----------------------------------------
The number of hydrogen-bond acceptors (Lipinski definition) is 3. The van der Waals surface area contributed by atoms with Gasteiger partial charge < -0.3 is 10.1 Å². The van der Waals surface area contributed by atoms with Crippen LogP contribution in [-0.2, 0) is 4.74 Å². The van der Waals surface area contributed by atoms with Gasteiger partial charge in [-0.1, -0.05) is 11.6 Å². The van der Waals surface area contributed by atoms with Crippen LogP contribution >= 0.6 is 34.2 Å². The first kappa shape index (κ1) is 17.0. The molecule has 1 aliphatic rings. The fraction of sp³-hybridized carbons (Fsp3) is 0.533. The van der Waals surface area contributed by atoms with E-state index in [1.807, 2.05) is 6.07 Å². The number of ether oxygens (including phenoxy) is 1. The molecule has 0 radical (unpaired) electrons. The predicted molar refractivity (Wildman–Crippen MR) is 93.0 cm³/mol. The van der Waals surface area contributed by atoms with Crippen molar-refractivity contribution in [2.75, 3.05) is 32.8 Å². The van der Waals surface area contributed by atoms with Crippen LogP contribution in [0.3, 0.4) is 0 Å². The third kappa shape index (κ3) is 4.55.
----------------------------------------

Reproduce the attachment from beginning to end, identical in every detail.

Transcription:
The number of hydrogen-bond acceptors (Lipinski definition) is 3. The van der Waals surface area contributed by atoms with Gasteiger partial charge < -0.3 is 10.1 Å². The van der Waals surface area contributed by atoms with Crippen LogP contribution in [-0.2, 0) is 4.74 Å². The van der Waals surface area contributed by atoms with Gasteiger partial charge in [-0.1, -0.05) is 11.6 Å². The van der Waals surface area contributed by atoms with Crippen LogP contribution >= 0.6 is 34.2 Å². The first kappa shape index (κ1) is 17.0. The molecule has 1 aliphatic rings. The fraction of sp³-hybridized carbons (Fsp3) is 0.533. The van der Waals surface area contributed by atoms with E-state index in [1.807, 2.05) is 6.07 Å². The number of ether oxygens (including phenoxy) is 1. The molecule has 0 radical (unpaired) electrons. The predicted molar refractivity (Wildman–Crippen MR) is 93.0 cm³/mol. The van der Waals surface area contributed by atoms with Crippen molar-refractivity contribution in [2.75, 3.05) is 32.8 Å². The van der Waals surface area contributed by atoms with Crippen LogP contribution in [0.3, 0.4) is 0 Å². The third kappa shape index (κ3) is 4.55.